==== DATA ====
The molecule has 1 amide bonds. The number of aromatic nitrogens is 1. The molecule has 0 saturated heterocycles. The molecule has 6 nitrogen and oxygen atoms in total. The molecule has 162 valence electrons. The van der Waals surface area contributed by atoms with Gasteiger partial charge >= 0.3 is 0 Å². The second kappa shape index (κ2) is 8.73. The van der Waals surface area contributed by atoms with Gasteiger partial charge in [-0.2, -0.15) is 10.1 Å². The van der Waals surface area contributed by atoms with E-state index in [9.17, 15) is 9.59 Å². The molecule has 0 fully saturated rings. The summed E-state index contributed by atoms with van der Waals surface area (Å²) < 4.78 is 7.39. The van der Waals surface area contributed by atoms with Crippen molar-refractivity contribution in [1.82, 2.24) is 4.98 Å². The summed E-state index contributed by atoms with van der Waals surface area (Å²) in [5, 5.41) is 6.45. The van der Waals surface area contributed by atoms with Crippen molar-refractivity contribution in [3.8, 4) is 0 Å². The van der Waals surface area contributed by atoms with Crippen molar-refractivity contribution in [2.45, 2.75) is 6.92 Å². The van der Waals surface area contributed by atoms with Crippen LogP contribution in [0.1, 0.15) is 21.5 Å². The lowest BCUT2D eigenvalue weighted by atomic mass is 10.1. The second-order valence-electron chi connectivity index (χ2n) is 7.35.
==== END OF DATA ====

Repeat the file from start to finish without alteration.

The molecule has 1 amide bonds. The number of aromatic nitrogens is 1. The molecule has 0 saturated heterocycles. The molecule has 6 nitrogen and oxygen atoms in total. The molecule has 162 valence electrons. The van der Waals surface area contributed by atoms with Gasteiger partial charge >= 0.3 is 0 Å². The second kappa shape index (κ2) is 8.73. The van der Waals surface area contributed by atoms with Gasteiger partial charge in [-0.2, -0.15) is 10.1 Å². The van der Waals surface area contributed by atoms with E-state index in [9.17, 15) is 9.59 Å². The molecule has 0 fully saturated rings. The summed E-state index contributed by atoms with van der Waals surface area (Å²) < 4.78 is 7.39. The van der Waals surface area contributed by atoms with Crippen molar-refractivity contribution in [1.82, 2.24) is 4.98 Å². The summed E-state index contributed by atoms with van der Waals surface area (Å²) in [5, 5.41) is 6.45. The van der Waals surface area contributed by atoms with Crippen molar-refractivity contribution in [3.8, 4) is 0 Å². The van der Waals surface area contributed by atoms with Crippen molar-refractivity contribution in [2.45, 2.75) is 6.92 Å². The van der Waals surface area contributed by atoms with Crippen LogP contribution in [0.1, 0.15) is 21.5 Å². The lowest BCUT2D eigenvalue weighted by atomic mass is 10.1. The second-order valence-electron chi connectivity index (χ2n) is 7.35.